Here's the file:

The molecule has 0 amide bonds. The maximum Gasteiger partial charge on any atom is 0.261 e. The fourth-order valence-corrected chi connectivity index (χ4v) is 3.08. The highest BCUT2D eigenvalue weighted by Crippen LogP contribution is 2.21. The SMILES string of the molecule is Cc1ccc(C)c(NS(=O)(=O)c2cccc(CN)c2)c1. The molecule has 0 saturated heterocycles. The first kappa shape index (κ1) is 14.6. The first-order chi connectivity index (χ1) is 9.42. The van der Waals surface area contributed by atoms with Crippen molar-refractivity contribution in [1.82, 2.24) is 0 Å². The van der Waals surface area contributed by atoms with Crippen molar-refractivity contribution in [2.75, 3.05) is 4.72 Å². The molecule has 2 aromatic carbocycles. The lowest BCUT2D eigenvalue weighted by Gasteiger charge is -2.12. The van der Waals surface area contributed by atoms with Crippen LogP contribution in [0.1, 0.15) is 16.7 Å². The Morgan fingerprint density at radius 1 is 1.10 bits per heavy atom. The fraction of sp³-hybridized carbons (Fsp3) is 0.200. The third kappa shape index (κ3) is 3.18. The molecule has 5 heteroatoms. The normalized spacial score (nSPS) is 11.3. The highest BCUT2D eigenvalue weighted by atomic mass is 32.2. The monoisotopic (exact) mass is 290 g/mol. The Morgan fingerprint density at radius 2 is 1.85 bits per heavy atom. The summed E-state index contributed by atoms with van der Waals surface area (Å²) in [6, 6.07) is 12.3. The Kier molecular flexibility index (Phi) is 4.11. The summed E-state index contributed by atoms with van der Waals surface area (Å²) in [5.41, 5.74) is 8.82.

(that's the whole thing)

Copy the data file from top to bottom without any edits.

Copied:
The molecule has 0 amide bonds. The maximum Gasteiger partial charge on any atom is 0.261 e. The fourth-order valence-corrected chi connectivity index (χ4v) is 3.08. The highest BCUT2D eigenvalue weighted by Crippen LogP contribution is 2.21. The SMILES string of the molecule is Cc1ccc(C)c(NS(=O)(=O)c2cccc(CN)c2)c1. The molecule has 0 saturated heterocycles. The first kappa shape index (κ1) is 14.6. The first-order chi connectivity index (χ1) is 9.42. The van der Waals surface area contributed by atoms with Crippen molar-refractivity contribution in [1.82, 2.24) is 0 Å². The van der Waals surface area contributed by atoms with Crippen molar-refractivity contribution in [2.75, 3.05) is 4.72 Å². The molecule has 2 aromatic carbocycles. The lowest BCUT2D eigenvalue weighted by Gasteiger charge is -2.12. The van der Waals surface area contributed by atoms with Crippen LogP contribution in [0.1, 0.15) is 16.7 Å². The Morgan fingerprint density at radius 1 is 1.10 bits per heavy atom. The fraction of sp³-hybridized carbons (Fsp3) is 0.200. The third kappa shape index (κ3) is 3.18. The molecule has 5 heteroatoms. The normalized spacial score (nSPS) is 11.3. The highest BCUT2D eigenvalue weighted by atomic mass is 32.2. The monoisotopic (exact) mass is 290 g/mol. The Morgan fingerprint density at radius 2 is 1.85 bits per heavy atom. The summed E-state index contributed by atoms with van der Waals surface area (Å²) in [6, 6.07) is 12.3. The Kier molecular flexibility index (Phi) is 4.11. The summed E-state index contributed by atoms with van der Waals surface area (Å²) in [5.41, 5.74) is 8.82.